Chris Wilcha helped adapt This American Life to television. His new documentary embodies the spirit of that show as he tries to save a New Jersey record store, in this comic yet deeply moving reflection on opportunities lost and gained.




Chris Wilcha

Twenty years ago, Chris Wilcha was a young filmmaker on the rise. He directed the subversive documentary The Target Shoots First, where he infiltrated the corporate music beast of Columbia House Records. He enjoyed a creative utopia adapting This American Life from radio to television for two seasons. But, like many independent filmmakers, Wilcha couldn’t keep a streak of good luck going. He moved from New York to Los Angeles, where he wound up directing TV commercials to support his family and lost momentum on his passion projects.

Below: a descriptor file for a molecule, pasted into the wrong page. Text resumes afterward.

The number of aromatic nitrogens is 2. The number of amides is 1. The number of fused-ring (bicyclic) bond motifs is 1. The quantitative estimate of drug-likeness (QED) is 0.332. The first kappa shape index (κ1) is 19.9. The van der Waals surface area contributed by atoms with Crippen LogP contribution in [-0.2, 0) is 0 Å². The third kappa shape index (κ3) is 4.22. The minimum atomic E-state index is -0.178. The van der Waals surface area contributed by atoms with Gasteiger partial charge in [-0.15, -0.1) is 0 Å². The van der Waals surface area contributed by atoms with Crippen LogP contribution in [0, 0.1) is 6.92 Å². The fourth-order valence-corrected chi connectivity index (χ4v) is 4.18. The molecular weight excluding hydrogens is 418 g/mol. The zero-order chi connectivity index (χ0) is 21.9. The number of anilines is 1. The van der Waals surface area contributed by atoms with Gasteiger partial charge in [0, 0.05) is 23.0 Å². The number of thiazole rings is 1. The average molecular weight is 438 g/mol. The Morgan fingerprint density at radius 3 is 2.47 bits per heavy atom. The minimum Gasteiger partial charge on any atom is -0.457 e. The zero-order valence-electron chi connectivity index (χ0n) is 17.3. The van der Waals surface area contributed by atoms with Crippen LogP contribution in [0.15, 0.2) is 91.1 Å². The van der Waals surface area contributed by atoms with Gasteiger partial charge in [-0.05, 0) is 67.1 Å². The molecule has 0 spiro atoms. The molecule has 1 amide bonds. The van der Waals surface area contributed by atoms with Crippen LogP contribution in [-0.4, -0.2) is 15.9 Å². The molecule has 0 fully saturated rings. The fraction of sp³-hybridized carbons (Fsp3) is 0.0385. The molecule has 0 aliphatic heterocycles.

In Flipside, Wilcha grapples with all the second-guessing that comes with middle age. He has an epiphany: to return to the New Jersey record store where he worked as a teenage clerk. Perhaps in the dusty stacks of records, he’ll find his youthful zeal. The store is barely hanging on, and Wilcha becomes determined to save it.

In the process of looking back, he gets inspired to revisit the half-finished documentaries that exist only on his hard drives. He pulls up old interviews that no one has seen with creative people who faced their own crossroads, including radio host Ira Glass, writer Starlee Kine, jazz photographer Herman Leonard, and television writer David Milch. The passage of time brings a deeper poignancy to their testimonies.

This American Life has a reputation for featuring skilled storytellers weaving disparate connections into a larger theme. Wilcha embodies this spirit. His quest may be personal, but many viewers will see themselves in it.


Official Selection, 2023 Toronto International Film Festival


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